2. You had me at no phones and no televisions in the rooms. Then I saw the dining room and I'm hooked. I want to go. Putting this on my 2017 goals. I'm going to put a link to this post on my blog and hope we don't all end up there at the same time. I don't want all the rocking chairs filled.

    1. Patsy, I appreciate your enthusiasm for the Inn. Those rocking chairs are just begging to be filled. I will tell you that the bathroom in my room was the tiniest I have ever seen. The sink was the size of a dinner plate! One other advantage of the Inn is that there is a recommended 10 o'clock curfew for gatherings in the lobby. That was extremely well-received by me as my room was right there.

    2. Sometimes you just put up with tiny bathrooms if they go along with other wonderful things. The bathroom on the Delta Queen was so small, the sink was out in the room. You had to know whether you were going to shower or tinkle before you entered, because there was not enough room to turn around once you were in there.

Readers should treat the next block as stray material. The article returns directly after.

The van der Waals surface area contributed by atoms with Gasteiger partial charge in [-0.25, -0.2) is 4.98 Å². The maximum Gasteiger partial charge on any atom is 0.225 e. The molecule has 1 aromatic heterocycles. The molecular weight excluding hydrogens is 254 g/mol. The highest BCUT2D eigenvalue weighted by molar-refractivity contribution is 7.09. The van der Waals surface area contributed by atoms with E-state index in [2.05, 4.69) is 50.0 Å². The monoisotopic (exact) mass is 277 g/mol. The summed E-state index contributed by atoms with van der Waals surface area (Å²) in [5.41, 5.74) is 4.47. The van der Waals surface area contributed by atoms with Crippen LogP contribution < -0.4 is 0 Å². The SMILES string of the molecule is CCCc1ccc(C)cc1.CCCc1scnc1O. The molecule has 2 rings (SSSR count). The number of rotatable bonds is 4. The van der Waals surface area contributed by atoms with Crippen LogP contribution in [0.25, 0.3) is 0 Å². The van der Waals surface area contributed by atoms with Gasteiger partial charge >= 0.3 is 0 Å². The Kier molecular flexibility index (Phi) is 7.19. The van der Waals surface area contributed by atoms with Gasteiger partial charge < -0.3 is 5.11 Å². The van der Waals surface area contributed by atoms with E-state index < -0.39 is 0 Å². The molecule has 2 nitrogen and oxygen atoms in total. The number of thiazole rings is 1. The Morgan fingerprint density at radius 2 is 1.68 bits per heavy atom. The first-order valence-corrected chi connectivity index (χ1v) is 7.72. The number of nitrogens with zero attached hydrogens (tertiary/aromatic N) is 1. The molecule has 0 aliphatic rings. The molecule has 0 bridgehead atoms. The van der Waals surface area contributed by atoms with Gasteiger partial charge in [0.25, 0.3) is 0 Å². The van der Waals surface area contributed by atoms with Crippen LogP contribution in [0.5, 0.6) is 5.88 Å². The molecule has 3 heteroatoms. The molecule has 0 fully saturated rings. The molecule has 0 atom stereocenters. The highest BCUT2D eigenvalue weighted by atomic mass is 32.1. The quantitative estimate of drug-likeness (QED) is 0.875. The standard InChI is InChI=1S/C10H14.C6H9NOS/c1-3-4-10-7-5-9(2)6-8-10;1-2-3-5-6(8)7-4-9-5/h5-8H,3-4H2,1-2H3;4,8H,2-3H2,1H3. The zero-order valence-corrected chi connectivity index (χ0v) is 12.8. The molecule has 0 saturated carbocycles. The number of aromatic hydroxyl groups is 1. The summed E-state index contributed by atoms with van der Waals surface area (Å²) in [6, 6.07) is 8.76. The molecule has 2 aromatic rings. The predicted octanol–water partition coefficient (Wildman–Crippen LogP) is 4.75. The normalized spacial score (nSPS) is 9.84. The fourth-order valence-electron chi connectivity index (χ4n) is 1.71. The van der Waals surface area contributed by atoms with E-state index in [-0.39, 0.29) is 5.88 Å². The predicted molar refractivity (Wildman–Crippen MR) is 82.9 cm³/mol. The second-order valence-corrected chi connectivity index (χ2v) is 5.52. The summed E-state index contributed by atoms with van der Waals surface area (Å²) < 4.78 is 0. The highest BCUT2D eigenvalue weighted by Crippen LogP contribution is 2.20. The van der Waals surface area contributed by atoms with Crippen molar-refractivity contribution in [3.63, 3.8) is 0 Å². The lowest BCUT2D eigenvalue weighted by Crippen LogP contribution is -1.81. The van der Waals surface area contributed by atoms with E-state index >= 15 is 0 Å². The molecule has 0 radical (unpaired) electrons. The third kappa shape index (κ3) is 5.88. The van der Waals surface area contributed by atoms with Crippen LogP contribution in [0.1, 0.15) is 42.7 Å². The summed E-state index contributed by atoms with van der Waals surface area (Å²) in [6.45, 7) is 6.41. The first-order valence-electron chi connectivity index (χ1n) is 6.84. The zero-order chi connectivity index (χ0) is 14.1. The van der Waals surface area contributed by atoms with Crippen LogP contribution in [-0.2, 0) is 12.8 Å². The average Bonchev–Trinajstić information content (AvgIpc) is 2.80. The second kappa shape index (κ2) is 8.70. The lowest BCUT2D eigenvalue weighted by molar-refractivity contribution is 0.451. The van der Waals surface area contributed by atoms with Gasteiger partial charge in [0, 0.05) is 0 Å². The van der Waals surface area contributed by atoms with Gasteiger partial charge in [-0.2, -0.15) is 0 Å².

She ended up as a hotel in Chatanooga, TN, or I'd do it again. When I see the difference between long ago and now, I realize how spoiled we are.

    3. Sounds like the bathroom at the Inn except they crammed the sink in there too! But you are right, sometimes a little inconvenience makes for a good story.

  3. The Balsam Mountain Inn sound and looks idyllic; the perfect place to read and ponder and I will keep "99 Keys to a Creative Life" in mind as I peruse my local library.

    1. Penny, it was a wonderful fall retreat...if only for one night. The weather was perfect. But now, here in Louisville, we are having an 80 degree heatwave. Will I ever get to wear my sweaters again?

  4. Well, that sounds just about perfect. Lovely photos, and I can just picture you sitting in a rocking chair, reading and pondering, and then telepathically communicating with the cat!

    1. Thanks, Kathy. Just looking again at the photos brings a smile to my face. I do wish the cat and I had 'met minds.' Oh, well. It was fun trying.

  5. I want to go to this inn immediately! And I like the sound of those creative keys.